Donald Trump announced a significant escalation of the continuing US war in Afghanistan on Monday night.
“My original instinct was to pull out,” said the racist US president. But instead he indicated that the longest war in US history could continue for years to come.
“We will not talk about numbers of troops or our plans for further military activities,” he said.
Some have argued that the new position is a response to the increasing strength of the military within the Trump administration.
Key White House positions are filled by generals.
Steve Bannon’s departure means figures such as the National Security Adviser general HR McMaster may get more of a hearing.
Confederate statues celebrating the pro slavery side of the American Civil War have become the latest symbol of racism that activists are targeting to tear down.
City bosses took down four statues in Baltimore on Tuesday of last week in the face of public outrage after the fascist rampage in Charlottesville. The University of Texas has followed suit.
The mayor of Richmond, Virginia, has also called for five Confederate statues in the town to be taken down. “I wish they had never been built,” he said.
Protests have been called across the US, particularly in the Southern states, to demand statues be taken down.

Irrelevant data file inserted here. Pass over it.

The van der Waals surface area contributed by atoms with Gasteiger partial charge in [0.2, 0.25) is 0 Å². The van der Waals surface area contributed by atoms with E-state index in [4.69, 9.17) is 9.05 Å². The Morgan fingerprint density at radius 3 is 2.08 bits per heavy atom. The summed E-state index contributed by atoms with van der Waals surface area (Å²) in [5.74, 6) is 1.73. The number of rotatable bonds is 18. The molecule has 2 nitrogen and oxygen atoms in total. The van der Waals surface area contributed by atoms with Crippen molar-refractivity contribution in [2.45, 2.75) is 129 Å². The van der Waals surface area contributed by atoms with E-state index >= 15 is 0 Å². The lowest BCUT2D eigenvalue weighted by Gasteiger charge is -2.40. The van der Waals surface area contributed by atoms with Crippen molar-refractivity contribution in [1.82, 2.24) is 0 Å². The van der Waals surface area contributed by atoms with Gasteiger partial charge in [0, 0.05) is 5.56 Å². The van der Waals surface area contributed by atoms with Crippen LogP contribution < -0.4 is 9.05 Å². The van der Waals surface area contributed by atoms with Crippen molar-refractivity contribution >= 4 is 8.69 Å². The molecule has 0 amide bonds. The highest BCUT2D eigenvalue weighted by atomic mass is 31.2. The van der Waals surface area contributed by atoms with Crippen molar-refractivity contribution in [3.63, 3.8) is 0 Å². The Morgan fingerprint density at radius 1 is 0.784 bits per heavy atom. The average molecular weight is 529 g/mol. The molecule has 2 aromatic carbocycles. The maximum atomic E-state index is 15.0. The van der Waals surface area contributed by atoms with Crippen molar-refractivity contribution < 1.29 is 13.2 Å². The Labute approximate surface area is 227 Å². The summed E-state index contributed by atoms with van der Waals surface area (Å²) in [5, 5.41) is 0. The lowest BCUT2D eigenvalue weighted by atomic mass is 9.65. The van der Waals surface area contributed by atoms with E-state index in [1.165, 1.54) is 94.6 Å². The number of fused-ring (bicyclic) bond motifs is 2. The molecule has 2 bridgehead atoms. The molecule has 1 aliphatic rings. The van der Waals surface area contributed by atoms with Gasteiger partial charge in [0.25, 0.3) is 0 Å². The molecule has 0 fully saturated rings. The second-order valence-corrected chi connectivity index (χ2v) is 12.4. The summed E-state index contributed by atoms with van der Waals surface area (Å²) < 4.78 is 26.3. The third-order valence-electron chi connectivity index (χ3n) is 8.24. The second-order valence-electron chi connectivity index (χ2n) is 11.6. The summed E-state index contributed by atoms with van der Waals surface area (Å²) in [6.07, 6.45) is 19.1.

Sonya Patrick from Wilmington, North Carolina, told Socialist Worker, “Across the country they are protesting.”
Confederate statues in Wilmington have been vandalised, mirroring what has happened across the US.
Sonya said, “National Black Leadership Caucus and Black Lives Matter went to the mayor a few years ago.
“It was 60 days before the former governor passed a bill saying none of the statues can be removed in North Carolina. However, the new governor has called for their removal since Charlottesville.”
Trump’s attacks on migrants haven’t let up while the movement against him rages.
There’s broad agreement with him among his political opponents in the establishment, both Democrats and Republicans, about his immigration policy.
Alan Dicker from the Texas Detained Migrants Solidarity Committee in El Paso, Texas, told Socialist Worker, “Immigration and Customs Enforcement and the Border Patrol have definitely been making things harder for us. But that’s more the result of orders from the top than far right mobilisation.”
The hypocrisy of the Democrats is most naked around the question of migrant rights which they refuse to defend.
A recently proposed Republican bill is designed to cut immigration to the US in half within the decade.
It specifically targets the families of people already granted citizenship and those who can’t speak English.
Trump has faced rebellion within the Republican Party over some of his legislative agenda.
Alan said the chances of the new immigration bill passing without any amendments are “probably pretty good considering the Democrats are extremely weak when it comes to actually opposing those measures”.